One of two convicted killers who escaped from an upstate New York maximum-security prison was killed Friday by law enforcement officers near the Canadian border, according to New York Gov. Andrew Cuomo.
“We have no reason to believe that Mr. Sweat was not with Mr. Matt at that time [of the shooting], but we don't have any confirming evidence that he was, either,” the governor said. “There are several leads that are being tracked down as we speak.”
Matt was killed in a wooded area in the town of Malone, about 40 miles west of Dannemora, where the prison is located, according to officials. Both towns are near the Canadian border.
New York State Police Supt. Joseph D'Amico said Matt was "shot dead" by a tactical team from U.S. Customs and Border Protection.
"We recovered a 20-gauge shotgun from Matt's body at the location," D'Amico said.
Matt did not shoot at police during the encounter, authorities said.
"They verbally challenged him, told him to put up his hands. And at that time, he was shot when he didn't comply," D'Amico said.
Matt was tracked down after a motorist reported about 1:51 p.m. that someone shot at their camper near Route 30, according to authorities.
A cabin in the area of the shooting was searched and police found evidence that a gun had been fired inside and someone had recently left, D'Amico said. While searching the nearby woods, authorities heard coughs, which is when they encountered and killed Matt, D'Amico said.
Authorities continue to search the area for Sweat, D'Amico said.
"We have no actual sighting of Sweat by law enforcement, but we have no indication that Sweat wasn’t accompanying Matt at the time that he was shot and killed, so we’re going to maintain the perimeter that we have,” D'Amico said.
Both men had been on the run since they were found missing from the Clinton Correctional Facility on June 6.
Authorities have followed up on more than 2,400 leads, D'Amico said.
Matt and Sweat used power tools to saw through a steel cell wall and several steel steam pipes. They made a hole through a 2-foot-thick brick wall and squirmed through pipes.
Sweat was serving a sentence of life without parole for killing a sheriff's deputy in Broome County in 2002. Matt was serving 25 years to life for killing and dismembering his former boss.
The search for the escaped inmates sparked a search that extended to the Mexican border and involved hundreds of law enforcement officials, including local police and FBI agents.
The news follows a flurry of possible sightings by reported residents in rural areas of New York, both near the prison and hundreds of miles away near the Pennsylvania border.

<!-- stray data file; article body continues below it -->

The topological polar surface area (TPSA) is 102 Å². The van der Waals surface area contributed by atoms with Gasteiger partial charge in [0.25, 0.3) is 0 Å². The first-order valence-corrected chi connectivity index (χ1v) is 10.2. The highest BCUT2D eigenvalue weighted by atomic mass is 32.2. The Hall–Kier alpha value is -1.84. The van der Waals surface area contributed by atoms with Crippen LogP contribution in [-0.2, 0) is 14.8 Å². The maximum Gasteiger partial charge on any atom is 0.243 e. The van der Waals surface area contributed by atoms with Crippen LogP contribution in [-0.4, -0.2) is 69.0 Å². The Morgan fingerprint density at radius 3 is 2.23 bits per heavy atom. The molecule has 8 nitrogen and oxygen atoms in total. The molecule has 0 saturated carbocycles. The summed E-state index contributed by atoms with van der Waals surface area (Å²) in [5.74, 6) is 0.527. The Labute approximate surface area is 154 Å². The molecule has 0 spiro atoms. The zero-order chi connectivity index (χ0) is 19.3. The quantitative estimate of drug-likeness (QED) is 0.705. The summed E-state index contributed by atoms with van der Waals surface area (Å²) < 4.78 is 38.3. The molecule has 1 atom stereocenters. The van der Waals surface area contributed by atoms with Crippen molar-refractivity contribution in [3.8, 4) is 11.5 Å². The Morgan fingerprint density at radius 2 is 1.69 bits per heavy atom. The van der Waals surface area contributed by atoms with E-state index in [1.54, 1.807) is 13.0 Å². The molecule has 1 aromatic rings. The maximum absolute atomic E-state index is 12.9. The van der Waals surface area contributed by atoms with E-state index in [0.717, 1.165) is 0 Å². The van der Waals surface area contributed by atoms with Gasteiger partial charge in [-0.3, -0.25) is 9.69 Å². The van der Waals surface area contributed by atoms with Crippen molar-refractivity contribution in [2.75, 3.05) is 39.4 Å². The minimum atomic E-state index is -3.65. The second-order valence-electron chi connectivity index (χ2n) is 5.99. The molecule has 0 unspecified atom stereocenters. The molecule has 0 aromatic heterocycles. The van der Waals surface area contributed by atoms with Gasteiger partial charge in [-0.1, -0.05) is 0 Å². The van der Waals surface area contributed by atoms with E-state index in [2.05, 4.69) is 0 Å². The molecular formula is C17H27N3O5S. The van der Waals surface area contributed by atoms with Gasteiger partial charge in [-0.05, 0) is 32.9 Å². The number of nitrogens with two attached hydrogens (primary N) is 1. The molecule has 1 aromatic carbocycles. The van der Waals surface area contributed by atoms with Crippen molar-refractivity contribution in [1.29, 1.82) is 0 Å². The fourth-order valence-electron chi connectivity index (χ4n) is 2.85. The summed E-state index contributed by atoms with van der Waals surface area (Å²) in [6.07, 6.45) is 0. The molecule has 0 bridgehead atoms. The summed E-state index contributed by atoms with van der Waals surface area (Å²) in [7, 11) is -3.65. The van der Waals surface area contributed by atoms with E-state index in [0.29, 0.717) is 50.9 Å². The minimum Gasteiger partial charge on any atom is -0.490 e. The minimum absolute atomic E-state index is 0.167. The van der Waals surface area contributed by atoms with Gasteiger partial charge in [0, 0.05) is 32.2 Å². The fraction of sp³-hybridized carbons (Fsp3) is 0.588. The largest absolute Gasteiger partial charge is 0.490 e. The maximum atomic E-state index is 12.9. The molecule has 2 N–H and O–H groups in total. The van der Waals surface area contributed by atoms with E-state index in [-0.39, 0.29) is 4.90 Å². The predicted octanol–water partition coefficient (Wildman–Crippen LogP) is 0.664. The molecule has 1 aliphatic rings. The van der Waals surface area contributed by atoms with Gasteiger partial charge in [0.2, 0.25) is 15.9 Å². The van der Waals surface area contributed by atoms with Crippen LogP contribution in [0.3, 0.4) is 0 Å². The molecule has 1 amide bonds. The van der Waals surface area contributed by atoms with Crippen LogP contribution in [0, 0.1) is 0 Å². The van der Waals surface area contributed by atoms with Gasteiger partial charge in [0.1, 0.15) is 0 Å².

A strong lead came this week, when someone reported a burglary at a cabin about 20 miles from the prison. New York State Police seized items from the cabin to test for DNA and said evidence indicated the men "may have spent time" in the cabin.
Matt, 48, and Sweat, 35, tricked correctional officers at the prison by making dummies and stuffing them into their beds the night they fled. They were discovered missing at a 5:30 a.m. bed check on June 6.
Officials have said the men used power tools to cut through metal and brick walls and pipes, and then made their way via underground pipes to a manhole a few hundred feet from the prison walls. They emerged from the manhole and fled.
A civilian prison employee, Joyce Mitchell, was arrested June 12 and charged with a felony and a misdemeanor on allegations of smuggling hacksaw blades, chisels, a hole punch and a screwdriver bit into the prison to help the men escape. Mitchell has pleaded not guilty.
A second arrest was made Wednesday evening. Prison guard Gene Palmer faces charges including promoting prison contraband and tampering with physical evidence.
A $100,000 reward had been offered for information leading to the escapees' arrest.
Matt and Sweat defied the odds in remaining at large so long, according to prison escape data compiled by the New York Department of Corrections and Community Supervision. Between 2002 and 2012, of the 29 inmates who escaped from New York state prisons, all were caught within three days.
Serrano reported from Washington and Parker from Los Angeles. Times staff writers Tina Susman, Matt Pearce, Christine Mai-Duc, James Queally contributed to this report.